Gray or ductile iron metal is heated and poured into a pattern (mold) thus producing intricate shapes.
EGI business unit, Ellwood Engineered Castings, pours both ductile and gray iron. Gray iron is a hard brittle material with excellent damping characteristics and good machinability. This is due to graphite flakes which precipitate into the iron during solidification. Gray iron has found its way into a variety of applications over the years including most of EEC’s Ingot Molds. A great thermal conductor with great wear resistance, gray iron is the engineering alloy to suit your needs.
Ductile Iron is a unique engineering alloy that is similar to gray iron except that it is not brittle. The material is able to flex and has more fatigue resistance than gray iron. These properties are a result of creating graphite nodules instead of graphite flakes during solidification. Ductile iron boasts more strength and flexibility than gray iron while also featuring impact resistance and consequently finds its way into a variety of applications in the automotive, piping, mining, and milling industries. With a wide range of properties, ductile iron can meet your toughest needs.
The process of casting:
The first step of our process is for our engineering team to produce a 3D model from a two dimensional drawing. Sophisticated software, such as Solid works, Procast and Magmasoft are used for this purpose. SolidWorks creates both drawings and 3D models and is vital to pattern-makers in ensuring that drawing and model dimensions match exactly. Solid Works also helps in the creation of mold setup procedures. Magmasoft and Procast are responsible for ensuring optimum iron flow gets to the casting and to make sure the casting solidifies properly, thus eliminating casting defects.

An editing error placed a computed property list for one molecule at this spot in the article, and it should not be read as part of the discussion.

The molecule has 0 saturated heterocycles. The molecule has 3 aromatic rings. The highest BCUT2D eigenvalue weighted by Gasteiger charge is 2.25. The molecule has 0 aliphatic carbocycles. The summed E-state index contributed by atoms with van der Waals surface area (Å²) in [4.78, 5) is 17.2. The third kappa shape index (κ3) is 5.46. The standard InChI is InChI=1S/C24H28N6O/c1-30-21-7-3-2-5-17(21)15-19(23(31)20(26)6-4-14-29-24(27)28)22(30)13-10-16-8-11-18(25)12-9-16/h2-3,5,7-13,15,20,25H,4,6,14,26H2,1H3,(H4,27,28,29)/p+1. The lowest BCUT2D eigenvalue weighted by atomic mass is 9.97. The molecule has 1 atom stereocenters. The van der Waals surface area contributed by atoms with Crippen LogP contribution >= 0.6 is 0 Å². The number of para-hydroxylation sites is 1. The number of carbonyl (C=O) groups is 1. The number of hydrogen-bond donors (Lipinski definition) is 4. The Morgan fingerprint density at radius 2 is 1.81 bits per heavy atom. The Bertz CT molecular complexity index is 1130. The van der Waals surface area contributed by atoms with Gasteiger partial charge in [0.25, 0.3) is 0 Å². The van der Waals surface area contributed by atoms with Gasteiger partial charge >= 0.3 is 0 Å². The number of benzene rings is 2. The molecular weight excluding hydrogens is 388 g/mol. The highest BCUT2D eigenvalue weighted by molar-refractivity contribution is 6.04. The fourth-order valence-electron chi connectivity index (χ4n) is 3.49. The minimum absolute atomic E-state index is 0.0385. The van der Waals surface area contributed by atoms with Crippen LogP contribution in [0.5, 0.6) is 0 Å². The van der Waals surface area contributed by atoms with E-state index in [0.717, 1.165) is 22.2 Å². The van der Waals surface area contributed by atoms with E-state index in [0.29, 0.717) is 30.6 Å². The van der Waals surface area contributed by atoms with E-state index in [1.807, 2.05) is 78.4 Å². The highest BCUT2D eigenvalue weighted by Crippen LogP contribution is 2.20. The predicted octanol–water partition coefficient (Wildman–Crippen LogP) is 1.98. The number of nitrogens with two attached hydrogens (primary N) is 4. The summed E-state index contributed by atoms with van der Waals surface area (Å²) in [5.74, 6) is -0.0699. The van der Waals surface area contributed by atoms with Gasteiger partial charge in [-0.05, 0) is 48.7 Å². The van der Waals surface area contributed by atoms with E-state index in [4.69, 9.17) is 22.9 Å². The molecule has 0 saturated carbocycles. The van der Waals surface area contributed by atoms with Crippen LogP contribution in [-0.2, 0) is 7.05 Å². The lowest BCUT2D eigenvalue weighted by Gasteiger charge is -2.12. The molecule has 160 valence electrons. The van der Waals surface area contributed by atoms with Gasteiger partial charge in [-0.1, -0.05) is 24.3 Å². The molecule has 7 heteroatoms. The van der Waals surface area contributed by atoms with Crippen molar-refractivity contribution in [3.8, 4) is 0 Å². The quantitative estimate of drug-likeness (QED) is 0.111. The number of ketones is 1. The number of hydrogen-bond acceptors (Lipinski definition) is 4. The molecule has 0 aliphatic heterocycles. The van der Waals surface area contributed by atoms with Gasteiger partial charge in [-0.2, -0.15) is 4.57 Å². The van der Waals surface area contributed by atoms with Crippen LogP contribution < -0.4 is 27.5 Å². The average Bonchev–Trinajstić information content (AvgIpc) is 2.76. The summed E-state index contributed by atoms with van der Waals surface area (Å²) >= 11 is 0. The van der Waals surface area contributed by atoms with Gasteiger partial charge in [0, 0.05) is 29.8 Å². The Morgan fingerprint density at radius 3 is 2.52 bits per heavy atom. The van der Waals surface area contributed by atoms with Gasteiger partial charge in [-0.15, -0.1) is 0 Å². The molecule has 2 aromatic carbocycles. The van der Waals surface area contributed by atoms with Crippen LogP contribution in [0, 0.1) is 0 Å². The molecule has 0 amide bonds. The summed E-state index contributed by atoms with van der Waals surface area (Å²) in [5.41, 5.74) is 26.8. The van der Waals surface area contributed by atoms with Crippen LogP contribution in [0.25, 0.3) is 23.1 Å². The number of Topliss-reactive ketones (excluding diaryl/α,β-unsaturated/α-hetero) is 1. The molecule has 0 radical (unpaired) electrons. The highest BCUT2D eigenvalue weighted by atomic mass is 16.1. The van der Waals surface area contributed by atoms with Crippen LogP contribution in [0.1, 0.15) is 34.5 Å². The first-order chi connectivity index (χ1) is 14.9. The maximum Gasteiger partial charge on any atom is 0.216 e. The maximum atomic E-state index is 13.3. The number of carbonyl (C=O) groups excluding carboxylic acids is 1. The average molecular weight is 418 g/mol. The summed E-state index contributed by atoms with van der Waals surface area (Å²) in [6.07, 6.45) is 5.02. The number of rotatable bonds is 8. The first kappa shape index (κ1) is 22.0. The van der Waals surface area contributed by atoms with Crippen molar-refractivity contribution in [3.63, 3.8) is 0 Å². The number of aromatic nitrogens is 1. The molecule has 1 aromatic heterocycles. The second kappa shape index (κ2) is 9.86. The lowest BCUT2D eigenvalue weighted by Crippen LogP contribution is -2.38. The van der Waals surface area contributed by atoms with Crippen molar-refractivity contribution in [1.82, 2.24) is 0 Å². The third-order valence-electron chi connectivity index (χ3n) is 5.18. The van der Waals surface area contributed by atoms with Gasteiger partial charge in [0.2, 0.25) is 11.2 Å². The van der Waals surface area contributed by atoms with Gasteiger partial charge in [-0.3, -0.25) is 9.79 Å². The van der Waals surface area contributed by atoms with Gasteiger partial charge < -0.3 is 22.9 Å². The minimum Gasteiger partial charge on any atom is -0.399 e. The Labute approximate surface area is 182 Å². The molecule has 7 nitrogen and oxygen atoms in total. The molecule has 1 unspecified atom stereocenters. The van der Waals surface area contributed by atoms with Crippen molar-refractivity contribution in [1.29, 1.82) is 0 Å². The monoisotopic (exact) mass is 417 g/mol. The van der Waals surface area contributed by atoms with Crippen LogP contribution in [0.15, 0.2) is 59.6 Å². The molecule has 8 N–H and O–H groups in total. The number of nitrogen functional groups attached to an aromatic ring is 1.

After Engineering creates the 3D model, a physical pattern is necessary for subsequent production steps. Some patterns are made in-house, but the bulk of patterns utilized are sourced from outside shops. EEC does perform pattern repair, maintenance, and alteration on-site, as well as constructing custom blocks for truck, rail, and container shipments. Sourced patterns are made from wood, laminate, and foam, with wood patterns being the most durable of the three. Foam patterns, although less expensive, can only be used a limited number of times. The EEC pattern shop is equipped with a HAAS CNC routing machine. This programmable logic controlled machine reduces the possibility for human error and aids in producing the highest quality patterns.
The next step of our process is to take the pattern and place an outer shell, also known as a flask, around it. One of our many sand dispensers will release sand to fill the void between the pattern and the flask. After the sand sets, the pattern is removed and the void is filled with iron to make the desired casting. Cores are often placed within the mold to attain further intricacies that are unable to be achieved via the pattern.
On our engineered castings side of the house, we simply take the two flasks and flip one on top of another. The bottom mold is called the drag and the top is the cope. We will flip the cope onto the drag and put weights on the top so that the iron does not run out of the mold while pouring. In our ingot side of the house setting involves bringing the outer wall of the mold (cheek) together with the inside core of the mold. The core is then tied down to the flask so the core does not float during pouring. The flask is brought down and clamped together to the Core and the void that is left is the casting cavity.
EEC has Three 55 ton induction furnaces with the capacity to melt 10,000 tons per month. We melt pig iron and scrap iron into a bath. We then add different alloys to meet the specs of our customers. Once we test the chemistries and are at a proper temperature we tap the furnace into a transport ladle or torpedo car which will transfer the iron to the Teeming Bay.
When the Iron arrives from the melt shop in the torpedo and or ladle it must be checked for temperature. We pour our iron at a consistent temperature so we eliminate defects. Once the temperature is right we will add inoculants to the iron. The pouring ladle then hovers over top of the mold and the pouring handle is pulled and the iron comes flowing from the bottom of the ladle into the pouring basin of the mold. We bottom pour all of the molds to get the highest quality castings possible.
The final processing step is to clean the mold and prepare it for delivery to the customer. In this step, all of the excess iron, including gates and risers (which are used throughout the previous processes to ensure adequate iron flow and control shrinkage) are removed. Planers are also used to machine the top and bottom of the mold to meet customer specifications.